|No sightseeing openings today|
|7:30am||Morning Prayer - transferred to St Martin, Ludgate|
|8:00am||Eucharist - transferred to St Martin, Ludgate|
Sermon preached on the Third Sunday before Lent (12 February 2017) by the Reverend Canon Michael Hampel, Precentor
The Precentor emphasises the importance of being inspired by the love of God in Christ.
St Paul’s Epistle to the Ephesians is written to a multicultural assembly of new Christians from diverse backgrounds: Hellenistic heathens who have embraced the new faith and Jewish converts to Christ.
Paul identifies that these – and many other – various groupings of new Christians are doing what most cultural groupings of people do: they’re sticking together in their groupings and not integrating.
Hence this letter being one which emphasises over and over again the importance of unity: of all the various sorts and conditions of people modelling themselves on Christ. In the letter, Paul addresses issues such as division, hostility and self-interest so that one feels that the letter is more one which seeks to address behaviour rather than teaching.
As such, it’s a letter which contains instructions which are difficult for us today, living as we do in a context so far removed from that of first century Greece and Turkey. It commands wives to be submissive to their husbands and that slaves should obey their masters – both strictures which have been used as rods for centuries to beat women into submission and justify the slave trade.
And, while Ephesians does not contain one of the three or four verses which are often cited as forbidding same gender relations, its call to avoid fornication and impurity is tantamount – in some people’s eyes – to the same thing. Because I’m fairly certain that many people in the Church today believe that, when a man and woman form a relationship, it’s all about love but that, when two men or two women form a relationship, it’s all about sex – or, as Paul puts it in this letter to the Ephesians, fornication and impurity.
The House of Bishops of the Church of England has issued a report on the Church’s position on same gender relationships and it has called for no change to the current interpretation of marriage as being between one man and one woman. Nevertheless, it encourages a new tone of love and inclusion for Lesbian, gay, bisexual and transgender people – as long as they abstain from sexual relationships.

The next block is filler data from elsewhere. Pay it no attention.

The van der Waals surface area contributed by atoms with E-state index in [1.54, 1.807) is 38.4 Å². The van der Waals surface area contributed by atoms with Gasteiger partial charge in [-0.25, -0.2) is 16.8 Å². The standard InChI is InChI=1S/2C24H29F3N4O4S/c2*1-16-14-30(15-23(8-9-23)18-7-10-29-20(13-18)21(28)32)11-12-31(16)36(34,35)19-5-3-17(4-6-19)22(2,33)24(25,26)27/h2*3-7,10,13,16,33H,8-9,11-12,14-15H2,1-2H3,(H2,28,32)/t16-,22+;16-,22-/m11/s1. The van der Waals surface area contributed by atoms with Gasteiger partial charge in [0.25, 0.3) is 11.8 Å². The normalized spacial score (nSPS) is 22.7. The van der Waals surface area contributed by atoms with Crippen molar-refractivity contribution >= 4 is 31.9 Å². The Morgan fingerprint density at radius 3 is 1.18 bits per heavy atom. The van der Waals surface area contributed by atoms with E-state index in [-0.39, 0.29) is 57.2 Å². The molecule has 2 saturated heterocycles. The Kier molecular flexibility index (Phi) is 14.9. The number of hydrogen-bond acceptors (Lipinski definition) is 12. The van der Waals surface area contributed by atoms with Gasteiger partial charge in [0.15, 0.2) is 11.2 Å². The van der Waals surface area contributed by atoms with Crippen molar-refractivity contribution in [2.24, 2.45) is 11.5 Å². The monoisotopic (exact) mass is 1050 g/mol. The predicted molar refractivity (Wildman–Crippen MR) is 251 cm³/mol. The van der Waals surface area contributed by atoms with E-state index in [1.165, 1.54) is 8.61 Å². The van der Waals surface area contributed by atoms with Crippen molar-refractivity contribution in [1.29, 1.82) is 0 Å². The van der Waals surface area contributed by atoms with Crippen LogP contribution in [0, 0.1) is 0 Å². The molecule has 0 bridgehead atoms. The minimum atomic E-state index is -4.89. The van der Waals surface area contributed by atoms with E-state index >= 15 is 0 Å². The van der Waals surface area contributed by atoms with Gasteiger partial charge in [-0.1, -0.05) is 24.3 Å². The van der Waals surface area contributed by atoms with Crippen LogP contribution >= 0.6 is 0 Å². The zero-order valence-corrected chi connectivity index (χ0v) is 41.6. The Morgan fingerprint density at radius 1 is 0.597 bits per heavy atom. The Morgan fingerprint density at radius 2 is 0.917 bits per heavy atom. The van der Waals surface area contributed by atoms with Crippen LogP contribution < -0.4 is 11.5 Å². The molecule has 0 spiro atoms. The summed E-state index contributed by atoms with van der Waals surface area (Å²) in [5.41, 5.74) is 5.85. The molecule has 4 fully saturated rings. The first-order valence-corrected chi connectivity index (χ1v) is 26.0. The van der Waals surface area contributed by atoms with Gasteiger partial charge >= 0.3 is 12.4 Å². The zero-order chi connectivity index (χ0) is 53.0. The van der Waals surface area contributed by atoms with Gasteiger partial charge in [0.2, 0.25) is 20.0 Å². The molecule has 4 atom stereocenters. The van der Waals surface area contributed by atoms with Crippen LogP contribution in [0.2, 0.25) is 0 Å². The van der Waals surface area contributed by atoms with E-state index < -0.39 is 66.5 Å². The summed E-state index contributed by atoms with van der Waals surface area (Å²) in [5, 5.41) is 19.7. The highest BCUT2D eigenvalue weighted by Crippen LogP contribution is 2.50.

And that takes me back to my parody of some church people’s view of same gender attraction – i.e., that it is all about sex and not love. It is a parody, I know, but I reckon it’s a useful one in getting to the nub of what the fuss is all about.
And I would have some sympathy with those people and therefore also for the Bishops if they maintained the Church’s original teaching that sex was only permissible between a man and a woman if it was intended to lead to conception and thence childbirth.
Once the Church relaxed this teaching and began to speak – as it does in the marriage service – of the joy of bodily union strengthening the union of a couple’s hearts and lives, sexual relations immediately became something more than the route to procreation and as such – in my personal opinion – something which two faithfully committed people of either gender should be able to enjoy as a means of strengthening their hearts and lives (to quote once more from an official Church of England liturgical text).
This week, the General Synod – the Church of England’s governing body – will be asked to ‘take note’ of the Bishop’s report – i.e., to accept it as an authority on the issue.
I hope that General Synod will vote not to take note of it but, instead, to move forward – albeit slowly and carefully – in a direction which is consistent with several other key changes of doctrine in recent years: to permit the sanctioning of same gender relationships with liturgical provision in church and with all the fullness that any loving relationship should enjoy but with alternative provision for those Church members whose conscience does not permit them to sanction such relationships.
This is my opinion and my wish. It is not necessarily that any of my colleagues here at St Paul’s.
I simply yearn to be able to demonstrate to the world that my own Church membership is inspired by the love of God in Christ and not by ancient laws of purity and to be able to concentrate prayerfully and practically on why a third of the world’s population don’t have access to adequate sanitation and why 665 million people have no access to clean water and why 315,000 children die every year from diarrhoeal diseases caused by unsafe water and poor sanitation.
That is real sin and it shows just how sinful sinfulness really is.
Dorothy L Sayers once responded to the question ‘What does the Church think of sex?’ in a form of critical parody by saying, ‘God made it necessary to the machinery of the world, and tolerates it, provided the parties (a) are married and (b) get no pleasure out of it.’
That was 68 years ago. It would be good to use the current debate to move on.
Yes, ‘the days are evil’ – 900 children a day dying from infected water. And I may be wrong but I think that the will of the Lord is to react and respond to this. And, when we’re done, if there’s any time left, we can allow ourselves the luxury (if such it is) to worry about what people do in the privacy of their own bedrooms.
For, as Paul says in his letter to the Ephesians, ‘the fruit of the light is found in all that is good and right and true.’ Let us work for the day when everyone is able to live as children of light and no longer in darkness.